The struggle of the Mothers of Soacha (Mafapo Colombia) has notable similarities and differences with that of the Mothers (grandmothers, already) of the Plaza de Mayo (Argentina).
In the face of the sepulchral silence, millions of Colombians, examining the evidence provided by courageous journalists who set themselves the task of uncovering the identity of the material authors of the lurid events, listening to those who appeared before the Special Jurisdiction for Peace – Bogotá – JEP and establishing logical connections, have already answered the question: the order was given by HIM.
If there is already an answer that has become socially accepted truth, then what is missing? The justice system, including the SJP, must point the finger of direct responsibility at those who, from the highest levels of state power, encouraged the military to commit these state crimes.
Meanwhile, the Mothers of the Plaza de Mayo continue to struggle in front of the Casa Rosada (presidential palace) to find out the whereabouts of the children taken from them and the murder of many others during the dictatorship of Jorge Videla (1976-1983). Their struggle has been going on for more than 40 years.
The Mothers of Soacha are still waiting for explanations from the state for this systematic practice, linked to an institutional military policy, of assassinating civilians (young people from the slums) to pass them off as guerrillas killed in combat with the national army.
In both cases, the truth is a spiritual relief and a moral triumph for the relatives of the victims of these practices, which in both Argentina and Colombia should be qualified as state terrorism.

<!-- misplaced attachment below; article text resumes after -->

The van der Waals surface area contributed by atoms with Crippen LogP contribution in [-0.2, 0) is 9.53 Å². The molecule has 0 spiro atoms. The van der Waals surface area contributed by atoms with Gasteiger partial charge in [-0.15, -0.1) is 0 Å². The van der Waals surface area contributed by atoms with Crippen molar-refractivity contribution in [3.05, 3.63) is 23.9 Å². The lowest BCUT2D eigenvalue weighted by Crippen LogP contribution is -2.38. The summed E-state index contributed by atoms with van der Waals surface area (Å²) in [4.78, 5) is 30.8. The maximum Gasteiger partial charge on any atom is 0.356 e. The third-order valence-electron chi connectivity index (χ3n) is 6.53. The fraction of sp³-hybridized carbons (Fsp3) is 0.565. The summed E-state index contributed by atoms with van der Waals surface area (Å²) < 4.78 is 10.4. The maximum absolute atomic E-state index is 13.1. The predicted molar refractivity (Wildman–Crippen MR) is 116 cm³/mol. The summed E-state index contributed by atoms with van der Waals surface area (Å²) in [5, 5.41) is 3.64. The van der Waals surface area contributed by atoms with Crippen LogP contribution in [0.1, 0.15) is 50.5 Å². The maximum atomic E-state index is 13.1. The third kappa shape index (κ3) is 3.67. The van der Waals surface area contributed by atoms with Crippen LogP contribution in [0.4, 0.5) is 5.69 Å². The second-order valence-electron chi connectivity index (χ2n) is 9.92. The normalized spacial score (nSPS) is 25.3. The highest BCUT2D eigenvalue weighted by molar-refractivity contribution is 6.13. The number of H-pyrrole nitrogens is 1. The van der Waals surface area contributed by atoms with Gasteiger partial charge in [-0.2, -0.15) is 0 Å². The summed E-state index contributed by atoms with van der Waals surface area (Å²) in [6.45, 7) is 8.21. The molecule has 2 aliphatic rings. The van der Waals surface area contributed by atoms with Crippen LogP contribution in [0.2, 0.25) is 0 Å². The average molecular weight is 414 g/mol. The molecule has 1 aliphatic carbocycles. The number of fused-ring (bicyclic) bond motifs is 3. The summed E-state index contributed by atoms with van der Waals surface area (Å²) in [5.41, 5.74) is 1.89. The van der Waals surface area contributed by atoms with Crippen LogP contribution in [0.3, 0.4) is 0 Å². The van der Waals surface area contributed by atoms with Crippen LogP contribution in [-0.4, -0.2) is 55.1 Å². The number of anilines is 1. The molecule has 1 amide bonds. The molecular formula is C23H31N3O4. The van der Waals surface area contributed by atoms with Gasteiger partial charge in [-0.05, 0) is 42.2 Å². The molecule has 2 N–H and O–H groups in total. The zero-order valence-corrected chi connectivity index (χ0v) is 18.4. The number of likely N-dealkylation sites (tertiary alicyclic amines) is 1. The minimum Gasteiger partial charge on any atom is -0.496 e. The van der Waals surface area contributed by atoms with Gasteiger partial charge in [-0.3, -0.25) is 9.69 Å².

Argentinian cinema has given an account of what happened. Recently, the film Argentina 1985, partly depicts what happened on Gaucho soil during the opprobrious military dictatorship. Meanwhile, in Colombia, documentaries are accumulating that explain what happened in the hemisphere’s oldest democracy.
The “Faces of Horror” is one of those audiovisual works that contribute to the construction of a narrative that leads to a single conclusion: we have built, by action or omission, a murderous state and a society with relative solidarity.
The Truth Commission’s series “Making the Invisible Visible” adds to this work of memory. “There was no time for sadness” also stands out. And many others.
On 16 April 2023, in the Central Park of Soacha (municipality of Colombia), the Mothers of many of the 6,402 victims of the false positives once again demanded an answer to the question that torments them: Who gave the order?
Although they themselves may be certain of the answer, like millions of other Colombians, they are still waiting for the judicial truth and the consequent political trial of the individual who gave the order. Very surely there will appear a banner, a hidden cry or a harangue with the name of the person most responsible. While the Mothers (grandmothers) of the Plaza de Mayo meet every Thursday to demand truth in front of the Casa Rosada, our Mothers of Soacha do so miles away from the Casa de Nariño, the place from where, very surely, someone with a cool head and a non-existent heart gave that fateful order.
*Germán Ayala Osorio: Social communicator, journalist and political scientist, author of the blog La otra tribuna, where this article was published.
(Translated by Cristina Popa – Email: firstname.lastname@example.org)– – Photos: Pixabay.